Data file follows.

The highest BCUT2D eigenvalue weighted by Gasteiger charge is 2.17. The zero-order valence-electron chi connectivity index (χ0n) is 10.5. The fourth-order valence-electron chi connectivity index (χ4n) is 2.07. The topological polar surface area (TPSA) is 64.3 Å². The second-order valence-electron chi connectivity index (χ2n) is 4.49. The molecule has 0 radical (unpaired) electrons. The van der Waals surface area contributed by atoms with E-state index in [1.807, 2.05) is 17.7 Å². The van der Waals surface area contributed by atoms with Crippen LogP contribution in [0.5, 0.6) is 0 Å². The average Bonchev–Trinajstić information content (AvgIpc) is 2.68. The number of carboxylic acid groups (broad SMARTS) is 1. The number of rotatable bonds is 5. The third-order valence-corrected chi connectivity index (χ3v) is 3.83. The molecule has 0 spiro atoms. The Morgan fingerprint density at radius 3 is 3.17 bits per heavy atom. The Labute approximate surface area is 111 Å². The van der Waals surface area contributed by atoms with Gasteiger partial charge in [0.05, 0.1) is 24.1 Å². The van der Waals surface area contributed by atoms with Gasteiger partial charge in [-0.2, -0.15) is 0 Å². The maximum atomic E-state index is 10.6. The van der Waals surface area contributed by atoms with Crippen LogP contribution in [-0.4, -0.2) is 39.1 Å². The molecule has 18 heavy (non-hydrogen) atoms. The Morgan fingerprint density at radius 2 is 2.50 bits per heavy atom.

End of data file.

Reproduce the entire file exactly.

The highest BCUT2D eigenvalue weighted by Gasteiger charge is 2.17. The zero-order valence-electron chi connectivity index (χ0n) is 10.5. The fourth-order valence-electron chi connectivity index (χ4n) is 2.07. The topological polar surface area (TPSA) is 64.3 Å². The second-order valence-electron chi connectivity index (χ2n) is 4.49. The molecule has 0 radical (unpaired) electrons. The van der Waals surface area contributed by atoms with E-state index in [1.807, 2.05) is 17.7 Å². The van der Waals surface area contributed by atoms with Crippen LogP contribution in [0.5, 0.6) is 0 Å². The average Bonchev–Trinajstić information content (AvgIpc) is 2.68. The number of carboxylic acid groups (broad SMARTS) is 1. The number of rotatable bonds is 5. The third-order valence-corrected chi connectivity index (χ3v) is 3.83. The molecule has 0 spiro atoms. The Morgan fingerprint density at radius 3 is 3.17 bits per heavy atom. The Labute approximate surface area is 111 Å². The van der Waals surface area contributed by atoms with Gasteiger partial charge in [0.05, 0.1) is 24.1 Å². The van der Waals surface area contributed by atoms with Gasteiger partial charge in [-0.2, -0.15) is 0 Å². The maximum atomic E-state index is 10.6. The van der Waals surface area contributed by atoms with Crippen LogP contribution in [-0.4, -0.2) is 39.1 Å². The molecule has 18 heavy (non-hydrogen) atoms. The Morgan fingerprint density at radius 2 is 2.50 bits per heavy atom.